Review: Phanigiri - Interpreting an Ancient Buddhist Site in Telangana
Few have visited the ancient monastery of Phanigiri referred to as kari mahavihara, that functioned between the 1st and 4th centuries CE. Discovered in Suryapet district in 1942, it lies embedded like a gem in the granite hills of Telangana. The monastery’s unusual name was probably drawn from its location on a hill (giri) shaped like a snake’s hood (phan).
Phanigiri - Interpreting An Ancient Buddhist Site in Telangana, a much needed book on one of India’s most beauteous Buddhist sites, is the result of the collaboration of six eminent scholars and art historians. The introductory chapter by Naman P Ahuja, Professor of Indian Art and Archaeology at Jawaharlal Nehru University, Delhi, and editor of this volume, highlights Telangana’s early commercial links with the Roman empire. Maritime routes via the eastern coast and the Bay of Bengal connected the region to south east Asia and the delta of the Mekong. It also brings to the fore the artistic and commercial dialogue between the Krishna and the Kabul valleys that lie at least 2000 kms apart.
The book reveals the Deccan-Gandharan connection in art and architecture visible in the high relief and three-dimensional sculptures found at Phanigiri, in the choice of motifs on decorative borders, in the portrayal of semi-divine figures like ganas, yakshas, mithunas and nagas and in the depiction of biographical details from the Buddha’s life. Contemporaneous sites in Gandhara such as Takht-i-Bahi used similar material of stone and stucco. Historian Akira Shimada says that structures similar to the rare octagonal shrine found at Phanigiri zone 3 are seen in Taxila and at several Buddhist sites in the Kabul-Ghazni region. Equally intriguing are the double shrines found in Zone 1 and 3, the long octagonal pillar and the colossal yaksha. This prompts us to see the art of Phanigiri as part of the wider iconography then sweeping across the subcontinent.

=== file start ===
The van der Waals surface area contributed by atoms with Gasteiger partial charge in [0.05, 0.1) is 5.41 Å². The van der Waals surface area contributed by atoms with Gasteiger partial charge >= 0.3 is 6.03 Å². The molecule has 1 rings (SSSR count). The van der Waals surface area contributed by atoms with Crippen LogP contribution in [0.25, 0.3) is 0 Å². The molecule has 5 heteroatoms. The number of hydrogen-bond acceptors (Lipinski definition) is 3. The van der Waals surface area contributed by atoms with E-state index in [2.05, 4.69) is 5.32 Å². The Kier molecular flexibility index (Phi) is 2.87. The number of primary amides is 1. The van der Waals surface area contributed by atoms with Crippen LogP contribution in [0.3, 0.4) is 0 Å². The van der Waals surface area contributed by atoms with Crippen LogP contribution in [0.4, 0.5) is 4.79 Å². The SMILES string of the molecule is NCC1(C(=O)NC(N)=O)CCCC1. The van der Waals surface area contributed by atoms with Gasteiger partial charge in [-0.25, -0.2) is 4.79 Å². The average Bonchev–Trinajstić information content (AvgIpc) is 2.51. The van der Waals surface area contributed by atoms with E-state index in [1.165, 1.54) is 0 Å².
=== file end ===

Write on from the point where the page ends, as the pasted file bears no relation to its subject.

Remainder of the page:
A mesmerising canvas of superb artistry is revealed as the visitor passes through the sacred precincts where lamps burned in perpetuity and sweet scented flower canopies fell like a veil from the yashti. Here, huge yakshas guarded the monastic gates and tall images of the Buddha gazed compassionately from their pedestals.
Buddhist scholar and art historian Peter Skilling refers to several inscriptions that reveal elite sponsors associated with the Ikshvaku court. The octagonal pillar inscription recalls the donation of a Dhammachakra by the royal physician Nandinnaka at the time of king Rudrapurushadatta of the Ikshvaku dynasty. Another one records the donation by monk Dhammasena who erected a flower canopy over the umbrella of the stupa. His donation also included 150 cows. A group of monks received a donation of gold coins to keep the flames burning in perpetuity. A 3rd century AD inscription refers to an annual donation for the Pavarana festival. Other inscriptions inform us about constructions and renovations within the site. There is also a mention of two women donors, Kitannika and Buddhannika, suggesting that some women of the period were financially independent.